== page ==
Colony Theatre

129 Market Street,
Wilmington, NC 28405

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Additional Info

Previously operated by: Paramount Pictures Inc., Stewart and Everett

Architects: Burett H. Stephens

Previous Names: Victoria Theatre, Carolina Theatre

Nearby Theaters

Colony Theatre

The Victoria Theatre was opened on January 12, 1914. In 1924 it was renamed Carolina Theatre. In the 1941 & 1943 editions of Film Daily Yearbook, the Carolina Theatre is listed as being operated by Paramount Pictures Inc. thru their subsidiary H.F. Kincey. The Carolina Theatre is listed at 131 Market Street in the 1950 edition of F.D.Y.

Later renamed Colony Theatre, it was also one of several movie theatres located on Market Street in downtown Wilmington that were operated under the Stewart and Everett Theatre chain (which also operated the Bailey Theatre and the Manor Theatre). The Colony Theatre was closed October 31, 1974.

Contributed by raymond

Recent comments (view all 13 comments)

PatriciaCarol on May 7, 2009 at 2:08 am

I was wrong! My mother insisted that The Bailey was never owned by Stewart & Everett and she was right in that it was never owned by them when she lived in Wilmington. At some point, I do not know when, The Bailey was operated (but probably not owned) by Stewart & Everett as I have seen it listed in some promotional literature for the managers of this chain from the 1970s.

Joe Vogel
Joe Vogel on February 14, 2010 at 3:29 pm

This house opened January 12, 1914, as the Victoria Theatre. It was designed by architect Burett H. Stephens, who had designed Wilmington’s first purpose-built movie house, the Bijou, opened in 1912. After closing in 1924, the Victoria was remodeled and reopened as the Carolina Theatre the following year.

The latest mention I can find of the Carolina Theatre in Boxoffice dates from December 13, 1952, and the earliest mention of the Colony I’ve found is from November 9, 1954, so the name was changed between those dates.

There is a page about the Victoria in the “Going to the Show” section of the University of North Carolina’s DocSouth project. It links to their page about the Carolina, but I don’t see anything there about the house as the Colony.

Boxoffice of November 25, 1974, recaps the history of the Victoria/Carolina/Colony in one of two articles about the closing of the house (left column, right-hand page), which took place on October 31 that year. Note that both the Boxoffice article and the UNC’s Carolina Theatre page misspell the architect’s name as Stevens rather than the correct Stephens. Additionally, Boxoffice gives the year of the name change from Victoria to Carolina as 1930, not 1925 as stated at the UNC page.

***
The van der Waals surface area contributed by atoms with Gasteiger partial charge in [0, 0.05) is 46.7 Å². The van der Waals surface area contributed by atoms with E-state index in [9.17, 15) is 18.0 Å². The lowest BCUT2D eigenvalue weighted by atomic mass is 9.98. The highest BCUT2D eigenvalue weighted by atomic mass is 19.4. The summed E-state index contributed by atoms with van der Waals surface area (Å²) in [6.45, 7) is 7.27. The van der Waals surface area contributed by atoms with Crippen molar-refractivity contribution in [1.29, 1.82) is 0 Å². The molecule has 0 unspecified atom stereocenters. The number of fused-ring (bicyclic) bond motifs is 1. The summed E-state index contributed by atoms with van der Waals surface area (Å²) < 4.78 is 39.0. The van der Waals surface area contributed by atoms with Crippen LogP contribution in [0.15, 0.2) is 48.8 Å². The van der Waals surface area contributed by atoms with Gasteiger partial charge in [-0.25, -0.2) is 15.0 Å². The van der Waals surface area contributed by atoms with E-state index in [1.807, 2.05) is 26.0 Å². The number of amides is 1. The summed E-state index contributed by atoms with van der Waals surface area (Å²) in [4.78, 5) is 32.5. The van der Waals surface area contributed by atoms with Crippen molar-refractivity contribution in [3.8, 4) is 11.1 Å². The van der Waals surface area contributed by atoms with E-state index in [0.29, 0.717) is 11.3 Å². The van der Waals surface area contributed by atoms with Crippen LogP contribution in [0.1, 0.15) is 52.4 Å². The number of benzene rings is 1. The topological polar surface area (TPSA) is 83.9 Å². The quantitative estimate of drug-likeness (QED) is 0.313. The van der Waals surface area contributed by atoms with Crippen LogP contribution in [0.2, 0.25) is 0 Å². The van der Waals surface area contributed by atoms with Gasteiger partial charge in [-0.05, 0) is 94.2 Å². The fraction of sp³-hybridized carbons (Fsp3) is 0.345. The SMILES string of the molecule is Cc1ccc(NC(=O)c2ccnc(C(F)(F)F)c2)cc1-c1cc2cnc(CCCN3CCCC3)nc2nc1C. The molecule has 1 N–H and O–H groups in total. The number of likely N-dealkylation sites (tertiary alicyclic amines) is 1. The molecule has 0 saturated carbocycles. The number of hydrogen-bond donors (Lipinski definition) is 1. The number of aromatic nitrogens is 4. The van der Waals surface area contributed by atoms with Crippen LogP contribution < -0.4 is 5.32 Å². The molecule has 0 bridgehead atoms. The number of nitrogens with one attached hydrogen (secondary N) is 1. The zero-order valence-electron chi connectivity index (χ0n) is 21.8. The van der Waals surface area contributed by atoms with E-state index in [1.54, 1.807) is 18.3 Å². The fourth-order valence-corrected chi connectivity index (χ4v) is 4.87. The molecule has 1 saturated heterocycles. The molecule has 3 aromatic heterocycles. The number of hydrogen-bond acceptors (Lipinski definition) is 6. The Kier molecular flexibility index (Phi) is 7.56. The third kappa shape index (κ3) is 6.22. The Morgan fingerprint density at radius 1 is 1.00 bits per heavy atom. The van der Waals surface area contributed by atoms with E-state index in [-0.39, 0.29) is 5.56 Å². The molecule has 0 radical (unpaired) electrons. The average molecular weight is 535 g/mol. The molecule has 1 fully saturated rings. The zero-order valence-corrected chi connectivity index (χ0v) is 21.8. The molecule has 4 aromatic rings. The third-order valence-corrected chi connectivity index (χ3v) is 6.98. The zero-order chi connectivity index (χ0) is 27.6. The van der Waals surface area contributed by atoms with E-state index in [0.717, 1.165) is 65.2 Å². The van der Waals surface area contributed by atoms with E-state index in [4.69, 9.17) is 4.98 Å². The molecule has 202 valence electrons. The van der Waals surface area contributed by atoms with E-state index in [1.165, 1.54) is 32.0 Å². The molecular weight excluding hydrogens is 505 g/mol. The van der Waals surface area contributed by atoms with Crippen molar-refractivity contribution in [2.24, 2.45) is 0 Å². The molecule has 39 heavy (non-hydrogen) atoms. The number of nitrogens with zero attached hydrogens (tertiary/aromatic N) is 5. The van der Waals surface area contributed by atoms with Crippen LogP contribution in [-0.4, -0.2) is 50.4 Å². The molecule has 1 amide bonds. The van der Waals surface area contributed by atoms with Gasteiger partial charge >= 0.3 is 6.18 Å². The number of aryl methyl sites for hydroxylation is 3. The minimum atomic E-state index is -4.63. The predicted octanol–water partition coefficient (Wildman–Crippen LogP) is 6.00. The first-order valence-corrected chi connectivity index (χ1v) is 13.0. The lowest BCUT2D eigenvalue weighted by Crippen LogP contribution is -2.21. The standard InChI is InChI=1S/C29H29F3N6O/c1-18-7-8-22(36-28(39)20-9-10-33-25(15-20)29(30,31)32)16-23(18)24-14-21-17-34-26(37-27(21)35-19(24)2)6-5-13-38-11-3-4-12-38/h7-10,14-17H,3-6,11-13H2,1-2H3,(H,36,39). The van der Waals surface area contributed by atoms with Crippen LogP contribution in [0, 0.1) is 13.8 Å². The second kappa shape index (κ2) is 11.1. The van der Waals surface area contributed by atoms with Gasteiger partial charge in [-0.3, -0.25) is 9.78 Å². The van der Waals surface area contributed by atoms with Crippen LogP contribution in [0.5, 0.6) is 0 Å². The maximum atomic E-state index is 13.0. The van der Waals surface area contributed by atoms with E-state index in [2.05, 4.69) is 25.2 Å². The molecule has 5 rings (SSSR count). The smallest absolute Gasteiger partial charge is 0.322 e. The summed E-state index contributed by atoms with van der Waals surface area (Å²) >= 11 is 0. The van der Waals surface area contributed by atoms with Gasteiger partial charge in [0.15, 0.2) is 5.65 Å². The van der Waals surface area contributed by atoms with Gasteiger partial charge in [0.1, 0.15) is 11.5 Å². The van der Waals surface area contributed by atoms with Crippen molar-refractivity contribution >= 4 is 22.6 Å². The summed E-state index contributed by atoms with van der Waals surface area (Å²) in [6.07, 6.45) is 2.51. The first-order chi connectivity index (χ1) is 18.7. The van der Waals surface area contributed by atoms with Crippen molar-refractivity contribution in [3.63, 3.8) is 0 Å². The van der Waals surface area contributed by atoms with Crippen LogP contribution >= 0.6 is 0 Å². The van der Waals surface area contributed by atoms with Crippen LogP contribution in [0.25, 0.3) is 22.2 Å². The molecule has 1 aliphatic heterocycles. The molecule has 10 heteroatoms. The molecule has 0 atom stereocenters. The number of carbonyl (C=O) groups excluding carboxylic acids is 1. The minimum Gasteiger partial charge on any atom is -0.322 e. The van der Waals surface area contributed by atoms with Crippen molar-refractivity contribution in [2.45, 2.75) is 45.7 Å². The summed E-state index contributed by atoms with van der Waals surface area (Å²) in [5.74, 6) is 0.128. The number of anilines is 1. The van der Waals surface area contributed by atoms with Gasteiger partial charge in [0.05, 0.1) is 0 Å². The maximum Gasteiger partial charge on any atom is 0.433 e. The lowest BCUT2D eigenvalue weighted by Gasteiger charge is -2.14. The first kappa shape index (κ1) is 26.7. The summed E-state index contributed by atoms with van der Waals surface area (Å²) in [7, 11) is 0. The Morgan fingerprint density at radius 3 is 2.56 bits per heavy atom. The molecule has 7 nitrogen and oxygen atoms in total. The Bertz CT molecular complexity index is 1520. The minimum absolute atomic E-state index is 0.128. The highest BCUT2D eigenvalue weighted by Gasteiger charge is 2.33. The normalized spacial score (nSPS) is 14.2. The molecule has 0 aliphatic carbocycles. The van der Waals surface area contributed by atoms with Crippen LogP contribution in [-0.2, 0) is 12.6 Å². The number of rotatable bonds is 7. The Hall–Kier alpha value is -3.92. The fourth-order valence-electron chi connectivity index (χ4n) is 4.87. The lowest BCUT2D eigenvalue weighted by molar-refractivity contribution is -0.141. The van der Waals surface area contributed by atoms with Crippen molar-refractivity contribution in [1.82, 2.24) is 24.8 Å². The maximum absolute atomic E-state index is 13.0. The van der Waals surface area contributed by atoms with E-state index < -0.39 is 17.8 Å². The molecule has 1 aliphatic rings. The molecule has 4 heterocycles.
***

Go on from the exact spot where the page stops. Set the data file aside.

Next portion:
kencmcintyre on February 23, 2010 at 7:17 pm

Here is another vintage photo of the Colony:

raysson on December 10, 2012 at 7:44 pm

A lot of great movies played here at the Colony Theatre in Downtown Wilmington. David Lean’s LAWRENCE OF ARABIA played here first-run on August 22,1963. It was an exclusive engagement showing.


raysson on January 29, 2013 at 5:42 pm

Closed on October 31,1974

rivest266 on May 15, 2016 at 12:53 am

Trouble with the law in 1914:

gadavis500 on June 1, 2017 at 10:36 pm

the newspaper article linked by rivest266 states that the Victoria Theatre was at 836 Market St. It was in the 100 block of Market St. Can anyone explain that?

gadavis500 on June 1, 2017 at 10:51 pm

Upon more research, it seems that the cited article was from The Wilmington News, of Wilmington,Delaware. Although the article was about Benny Schwarz and it was a Victoria Theatre and it was on Market St. Something is very strange here. It begs the question…. was the Benny Schwarz of Wilmington NC (who later became the mayor), ever the manager of the Victoria Theatre in Wilmington, NC? …or is all of this a pure coincidence and brought together by research on theatres.?

FlashCat on August 7, 2019 at 12:52 am

They are two different theaters. The Victoria in Wilmington, DE was closed in March 1920. The site was purchased by the Wilmington Savings Fund Society bank and built their new headquarters on that site. The Wilmington, DE gentlemen’s name was Benjamin Schwartz and not Schwarz (the Wilmington, NC gentlemen’s name) so they would be two totally different men.

DavidZornig on July 20, 2020 at 11:58 pm

Demolition photos added credit New Hanover County Public Library.

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